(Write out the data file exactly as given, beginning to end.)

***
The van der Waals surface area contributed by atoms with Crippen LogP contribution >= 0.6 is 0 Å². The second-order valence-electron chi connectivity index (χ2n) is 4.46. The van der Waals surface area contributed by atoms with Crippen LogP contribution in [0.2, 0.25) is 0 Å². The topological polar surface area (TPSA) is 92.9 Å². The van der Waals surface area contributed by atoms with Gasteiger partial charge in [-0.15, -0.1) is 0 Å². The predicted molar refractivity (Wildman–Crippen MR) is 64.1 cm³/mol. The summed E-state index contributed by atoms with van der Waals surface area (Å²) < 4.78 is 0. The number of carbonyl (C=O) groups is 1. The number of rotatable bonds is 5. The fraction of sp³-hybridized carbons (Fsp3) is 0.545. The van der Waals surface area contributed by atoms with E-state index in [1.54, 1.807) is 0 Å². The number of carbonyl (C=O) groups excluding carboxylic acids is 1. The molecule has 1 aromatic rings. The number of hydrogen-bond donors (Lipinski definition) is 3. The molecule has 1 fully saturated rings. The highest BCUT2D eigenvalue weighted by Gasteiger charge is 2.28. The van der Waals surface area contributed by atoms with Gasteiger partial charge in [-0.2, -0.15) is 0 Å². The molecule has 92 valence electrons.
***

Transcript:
The van der Waals surface area contributed by atoms with Crippen LogP contribution >= 0.6 is 0 Å². The second-order valence-electron chi connectivity index (χ2n) is 4.46. The van der Waals surface area contributed by atoms with Crippen LogP contribution in [0.2, 0.25) is 0 Å². The topological polar surface area (TPSA) is 92.9 Å². The van der Waals surface area contributed by atoms with Gasteiger partial charge in [-0.15, -0.1) is 0 Å². The predicted molar refractivity (Wildman–Crippen MR) is 64.1 cm³/mol. The summed E-state index contributed by atoms with van der Waals surface area (Å²) < 4.78 is 0. The number of carbonyl (C=O) groups is 1. The number of rotatable bonds is 5. The fraction of sp³-hybridized carbons (Fsp3) is 0.545. The van der Waals surface area contributed by atoms with E-state index in [1.54, 1.807) is 0 Å². The number of carbonyl (C=O) groups excluding carboxylic acids is 1. The molecule has 1 aromatic rings. The number of hydrogen-bond donors (Lipinski definition) is 3. The molecule has 1 fully saturated rings. The highest BCUT2D eigenvalue weighted by Gasteiger charge is 2.28. The van der Waals surface area contributed by atoms with Gasteiger partial charge in [-0.2, -0.15) is 0 Å². The molecule has 92 valence electrons.